A Successful Existing Program For Senior Citizens
The Senior Citizen Rent Increase Exemption program is one of the State of New York’s most successful and cost-effective housing affordability programs. SCRIE enables low-income seniors in rent controlled, rent stabilized, and Mitchell-Lama apartments to remain in their homes despite rising rents by exempting them from rent increases. The program does not impose any cost on landlords, because they receive property tax abatements equal to the foregone rent.
Rent abatements under SCRIE cost local governments an average of less than $1,500 per tenant household in the program (4). This relatively low cost helps maintain neighborhood stability, protects people on fixed incomes from displacement, and may ultimately save government money by keeping tenants out of more costly housing programs. For these reasons, SCRIE is a very popular program, and local governments continue to opt into it.
The major defect in SCRIE as it now exists is the lack of provision of rent increase exemptions for people with disabilities under 62 years of age. All of the arguments for the existing program could also apply to exemptions for low-income people with disabilities.
Costs and Benefits to Governments
Extending the SCRIE program to cover people with disabilities would cost approximately $1,500 per year for each additional person who participates in the program. The City of New York’s Independent Budget Office has estimated that an additional 7,500 households in New York City would eventually participate in the expanded program. The total cost to the city would be $2.2 million in the expanded program’s first full year of implementation, rising to $12.2 million after five years. (5)
This relatively low cost helps maintain neighborhood stability, protects people on fixed incomes from displacement, and may ultimately save government money by keeping tenants out of more costly housing programs.
No estimate has been made of the possible savings if the extended SCRIE program prevents people from entering other forms of subsidized or public housing, including nursing homes and homeless shelters. Homeless shelters cost up to $23,000 per person per year to operate in New York City (6), and nursing homes cost $91,615 per person in New York City, Nassau County, and Suffolk County (7). The savings to federal, state, and local governments would therefore be considerable.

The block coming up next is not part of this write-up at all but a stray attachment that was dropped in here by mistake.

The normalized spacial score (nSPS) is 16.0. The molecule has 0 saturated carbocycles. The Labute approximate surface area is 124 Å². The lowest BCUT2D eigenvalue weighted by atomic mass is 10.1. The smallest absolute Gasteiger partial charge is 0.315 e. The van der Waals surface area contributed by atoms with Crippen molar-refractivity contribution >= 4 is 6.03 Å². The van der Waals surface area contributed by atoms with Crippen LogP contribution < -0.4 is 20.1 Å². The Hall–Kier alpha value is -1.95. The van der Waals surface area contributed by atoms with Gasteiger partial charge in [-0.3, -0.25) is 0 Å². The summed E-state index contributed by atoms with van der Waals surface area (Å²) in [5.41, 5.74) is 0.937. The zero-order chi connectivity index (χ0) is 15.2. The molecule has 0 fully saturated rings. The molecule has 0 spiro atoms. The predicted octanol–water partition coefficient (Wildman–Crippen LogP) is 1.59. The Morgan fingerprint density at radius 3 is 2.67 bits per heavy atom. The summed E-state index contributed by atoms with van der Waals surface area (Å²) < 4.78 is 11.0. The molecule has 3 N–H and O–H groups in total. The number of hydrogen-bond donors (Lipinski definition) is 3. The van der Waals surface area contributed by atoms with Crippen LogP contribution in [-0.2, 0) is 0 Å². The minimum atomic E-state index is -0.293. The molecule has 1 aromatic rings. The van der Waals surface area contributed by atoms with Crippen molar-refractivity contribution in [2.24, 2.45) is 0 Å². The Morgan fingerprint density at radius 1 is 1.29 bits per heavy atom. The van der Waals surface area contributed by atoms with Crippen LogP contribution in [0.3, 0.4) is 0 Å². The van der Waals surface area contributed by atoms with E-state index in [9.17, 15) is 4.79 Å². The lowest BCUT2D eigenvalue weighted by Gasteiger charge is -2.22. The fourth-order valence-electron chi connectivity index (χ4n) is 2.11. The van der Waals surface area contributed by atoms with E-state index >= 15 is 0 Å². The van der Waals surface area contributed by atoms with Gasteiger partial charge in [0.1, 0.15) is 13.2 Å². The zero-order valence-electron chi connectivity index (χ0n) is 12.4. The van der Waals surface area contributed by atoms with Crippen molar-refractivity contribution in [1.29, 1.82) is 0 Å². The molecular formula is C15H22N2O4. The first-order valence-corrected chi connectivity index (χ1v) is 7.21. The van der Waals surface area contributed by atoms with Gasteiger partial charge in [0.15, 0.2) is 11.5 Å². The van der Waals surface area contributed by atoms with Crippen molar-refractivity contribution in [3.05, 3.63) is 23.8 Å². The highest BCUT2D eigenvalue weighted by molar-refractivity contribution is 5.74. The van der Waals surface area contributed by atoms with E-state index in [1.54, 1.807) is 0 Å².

The extension of SCRIE to people with disabilities is an idea that deserves to be enacted for reasons of equity and of prudent policy. It would allow people with disabilities who have been fortunate enough to find accessible housing to continue to reside there by exempting them from unmanageable rent increases. Assembly Bill 6673-A and Senate Bill 3956 should pass.
1 Priced Out in 1998: The Housing Crisis for People with Disabilities, The Technical Assistance Collaborative, Inc., and The Consortium for Citizens with Disabilities Housing Task Force, pp. 43 and 17. www.c-c-d.org.
2 Selected Findings of the 1999 New York City Housing and Vacancy Survey and Housing New York City 1996, New York City Department of Housing Preservation and Development.
3 Housing New York City 1996, p. 253. This combines the 37.9 percent rate for buildings with elevators and the 1.6 percent rate for buildings without elevators.
4 The total annual cost of the existing New York City SCRIE program is $65 million for 45,000 households.
5 Independent Budget Office, June 27, 2000.
6 Coalition for the Homeless.
7 New York State Partnership for Long-Term Care, www.nyspltc.org.